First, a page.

We cobble together multiple components to form a stereo system. Speakers, cables, equipment, are all necessary elements to produce music in our homes.
The skills needed to assemble a proper stereo are not taught in school and with the single exception of Jim Smith’s excellent work, I’ve yet to see a book explaining it well enough to use. In fact, most of us learn by the seat of our pants (or with the help of a friend).
There was a fabled time, long ago and in a galaxy far from here, where neighborhood dealers filled the role of system gurus. Some were genius at the task, like Jonas Miller of Los Angeles, and Mike Kay of New York City. Sadly, those days seem to have faded into the past (for the most part). The new paradigm of every man for himself would likely put a smile on the ghost of Ayn Rand.
One of my long-held dreams is to fill the role of system builder for our customers. The idea of personally curating entire audio systems (everything from the AC wall socket to your ears) and then figuring out a way to ensure they sound just right might be the stuff of dreams, but I believe it to be a worthwhile goal—one we intend to pursue with all we have available to us.
In the meantime, as we work with the legendary speaker designer Arnie Nudell (of Infinity fame) to complete the audio chain, a few manufacturers of speakers would like to recommend the types of speaker cables you use.
Speakers with plugs
The secret to selecting the perfect amplifier chassis, location, topology, and wattage rating can be found inside the loudspeaker—not in the form of a hidden note—but rather in the demands of the speaker itself.
But that’s not the way it all shakes out when it comes to selecting amps and speakers (where we typically follow one of several patterns): matching the speaker to the amp or choosing an amp big enough to work with anything we throw at it.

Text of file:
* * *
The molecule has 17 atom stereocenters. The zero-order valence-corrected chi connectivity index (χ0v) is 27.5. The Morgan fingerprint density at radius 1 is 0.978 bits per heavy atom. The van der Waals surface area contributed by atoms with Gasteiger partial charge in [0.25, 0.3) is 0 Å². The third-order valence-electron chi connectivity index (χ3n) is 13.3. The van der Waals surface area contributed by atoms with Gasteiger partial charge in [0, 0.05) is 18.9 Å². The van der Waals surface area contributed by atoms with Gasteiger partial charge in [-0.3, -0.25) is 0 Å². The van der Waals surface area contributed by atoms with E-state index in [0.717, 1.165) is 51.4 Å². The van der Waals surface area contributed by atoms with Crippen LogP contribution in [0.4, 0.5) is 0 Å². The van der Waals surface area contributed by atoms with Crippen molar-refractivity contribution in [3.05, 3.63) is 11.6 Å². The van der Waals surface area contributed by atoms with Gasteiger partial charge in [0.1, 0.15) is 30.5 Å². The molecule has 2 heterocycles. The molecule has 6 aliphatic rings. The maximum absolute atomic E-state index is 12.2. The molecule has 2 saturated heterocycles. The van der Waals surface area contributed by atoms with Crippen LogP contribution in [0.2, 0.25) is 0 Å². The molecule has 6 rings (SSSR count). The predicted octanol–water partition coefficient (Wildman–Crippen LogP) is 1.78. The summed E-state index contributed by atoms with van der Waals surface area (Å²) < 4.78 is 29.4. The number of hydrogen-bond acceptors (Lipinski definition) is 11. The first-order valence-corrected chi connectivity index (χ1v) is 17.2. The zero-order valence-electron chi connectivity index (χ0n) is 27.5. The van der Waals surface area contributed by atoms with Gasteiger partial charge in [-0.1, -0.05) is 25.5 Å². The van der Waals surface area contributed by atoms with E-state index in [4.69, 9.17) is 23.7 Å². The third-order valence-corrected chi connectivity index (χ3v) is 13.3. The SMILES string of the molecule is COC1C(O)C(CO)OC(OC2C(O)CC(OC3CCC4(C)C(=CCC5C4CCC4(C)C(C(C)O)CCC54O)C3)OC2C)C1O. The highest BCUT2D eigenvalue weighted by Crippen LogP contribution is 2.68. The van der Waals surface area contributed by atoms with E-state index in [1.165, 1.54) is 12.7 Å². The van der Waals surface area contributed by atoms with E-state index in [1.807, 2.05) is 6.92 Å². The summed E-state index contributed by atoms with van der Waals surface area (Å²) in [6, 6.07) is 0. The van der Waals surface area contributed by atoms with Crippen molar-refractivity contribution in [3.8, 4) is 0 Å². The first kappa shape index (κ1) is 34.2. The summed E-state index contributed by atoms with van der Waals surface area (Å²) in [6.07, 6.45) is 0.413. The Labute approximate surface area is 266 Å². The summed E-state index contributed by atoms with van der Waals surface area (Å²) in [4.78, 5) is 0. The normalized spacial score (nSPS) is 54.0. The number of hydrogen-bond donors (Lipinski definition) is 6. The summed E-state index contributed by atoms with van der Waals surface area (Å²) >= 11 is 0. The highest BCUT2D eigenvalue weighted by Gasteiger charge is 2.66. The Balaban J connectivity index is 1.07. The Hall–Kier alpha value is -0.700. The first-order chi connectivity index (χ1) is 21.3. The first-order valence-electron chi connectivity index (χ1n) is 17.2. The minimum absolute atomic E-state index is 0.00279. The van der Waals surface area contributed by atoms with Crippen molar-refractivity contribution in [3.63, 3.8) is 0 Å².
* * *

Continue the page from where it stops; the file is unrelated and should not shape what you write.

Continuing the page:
In the first example, if we have a small amplifier (perhaps a lower power SET), we don’t want to connect to a power hungry loudspeaker. Instead, we’d choose an efficient horn or cone design. Failure to get this right results in clipping and bad sound.
The purchasing pattern most familiar to us is amps big enough to handle just about anything. Several hundred watts will do, even one hundred’s probably stout enough to drive most loudspeakers to respectable volume levels. Is it a perfect match? Who knows.
As I mentioned in the opening paragraph we’d be much better off if all speakers came amplified. Designers could match amps to speakers and customers would be the beneficiaries of perfect matching. If the speaker had nasty impedance dips, or lofty resonances needing taming, no worries. Just match amp technology to speaker requirements and voila! Perhaps the best performance might be a small and sweet tube amplifier driving the tweeter while the bass might benefit from a brute class D beast. Together, sweet music might be the result.
Only, this rarely happens. Why? I am not entirely certain but for the longest time, I suspected two things: speaker designers rarely have expertise in amp designs and people were uncomfortable with the AC cord required for both left and right channels. I am quite certain of the first observation, less of the second since increasing numbers of speakers have plug-in subwoofer amps.